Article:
Mitochondrial metabolism impairment has been implicated in the pathogenesis of several neurodegenerative disorders. In the present work, we combined electrophysiological recordings and microfluorometric measurements from cholinergic interneurons obtained from a rat neostriatal slice preparation. Acute application of the mitochondrial complex I inhibitor rotenone produced an early membrane hyperpolarization coupled to a fall in input resistance, followed by a late depolarizing response. Current-voltage relationship showed a reversal potential of -80 ± 3 mV, suggesting the involvement of a potassium (K+) current. Simultaneous measurement of intracellular sodium [Na+]i or calcium [Ca2+]i concentrations revealed a striking correlation between [Na+] i elevation and the early membrane hyperpolarization, whereas a significant [Ca2+]i rise matched the depolarizing phase. Interestingly, ion and membrane potential changes were mimicked by ouabain, inhibitor of the Na+-K+ATPase, and were insensitive to tetrodotoxin (TTX) or to a combination of glutamate receptor antagonists. The rotenone effects were partially reduced by blockers of ATP-sensitive K + channels, glibenclamide and tolbutamide, and largely attenuated by a low Na+-containing solution. Morphological analysis of the rotenone effects on striatal slices showed a significant decrease in the number of choline acetyltransferase (ChAT) immunoreactive cells. These results suggest that rotenone rapidly disrupts the ATP content, leading to a decreased Na +-K+ATPase function and, therefore, to [Na +]i overload. In turn, the hyperpolarizing response might be generated both by the opening of ATP-sensitive K+ channels and by Na+-activated K+ conductances. The increase in [Ca 2+]i occurs lately and does not seem to influence the early events.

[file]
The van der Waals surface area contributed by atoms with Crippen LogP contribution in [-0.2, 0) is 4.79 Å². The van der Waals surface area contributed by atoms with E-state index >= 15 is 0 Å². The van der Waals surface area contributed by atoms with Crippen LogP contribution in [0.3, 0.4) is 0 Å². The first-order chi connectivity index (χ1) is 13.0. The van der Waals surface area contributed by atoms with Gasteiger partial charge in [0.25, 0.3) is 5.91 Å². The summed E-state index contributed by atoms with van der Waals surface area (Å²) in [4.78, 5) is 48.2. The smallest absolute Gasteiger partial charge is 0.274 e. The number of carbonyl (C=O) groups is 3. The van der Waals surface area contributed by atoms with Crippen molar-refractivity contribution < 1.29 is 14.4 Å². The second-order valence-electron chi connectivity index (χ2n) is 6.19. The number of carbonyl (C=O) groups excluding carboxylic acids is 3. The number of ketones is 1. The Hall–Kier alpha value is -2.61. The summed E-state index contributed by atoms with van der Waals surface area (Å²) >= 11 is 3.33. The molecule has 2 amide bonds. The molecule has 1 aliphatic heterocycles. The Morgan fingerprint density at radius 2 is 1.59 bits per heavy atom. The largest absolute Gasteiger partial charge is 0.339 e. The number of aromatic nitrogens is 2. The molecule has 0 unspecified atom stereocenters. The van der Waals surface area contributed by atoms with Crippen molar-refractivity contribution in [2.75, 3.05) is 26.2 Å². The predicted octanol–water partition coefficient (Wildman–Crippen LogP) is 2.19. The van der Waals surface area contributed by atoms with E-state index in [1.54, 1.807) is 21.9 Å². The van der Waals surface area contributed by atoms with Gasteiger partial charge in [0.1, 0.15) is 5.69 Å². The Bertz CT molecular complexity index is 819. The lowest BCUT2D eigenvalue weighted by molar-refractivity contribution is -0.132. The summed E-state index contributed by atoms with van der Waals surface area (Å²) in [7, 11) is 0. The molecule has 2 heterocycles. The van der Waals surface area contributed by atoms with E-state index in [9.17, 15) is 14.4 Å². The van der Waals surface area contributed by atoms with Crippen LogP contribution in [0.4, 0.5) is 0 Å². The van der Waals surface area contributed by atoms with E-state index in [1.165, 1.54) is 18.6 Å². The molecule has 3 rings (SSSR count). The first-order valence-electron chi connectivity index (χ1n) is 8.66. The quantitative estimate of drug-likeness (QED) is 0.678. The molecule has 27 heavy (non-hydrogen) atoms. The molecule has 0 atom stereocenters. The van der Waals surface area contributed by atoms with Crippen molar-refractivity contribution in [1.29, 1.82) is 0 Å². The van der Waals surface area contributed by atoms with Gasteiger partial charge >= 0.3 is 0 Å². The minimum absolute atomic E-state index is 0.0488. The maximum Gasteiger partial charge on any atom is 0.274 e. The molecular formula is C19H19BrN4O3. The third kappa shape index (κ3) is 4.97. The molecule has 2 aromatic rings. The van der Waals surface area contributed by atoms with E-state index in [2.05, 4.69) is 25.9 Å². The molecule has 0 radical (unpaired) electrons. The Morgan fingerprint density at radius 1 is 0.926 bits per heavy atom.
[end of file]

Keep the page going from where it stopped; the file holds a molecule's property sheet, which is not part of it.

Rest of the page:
- Progressive supranuclear palsy
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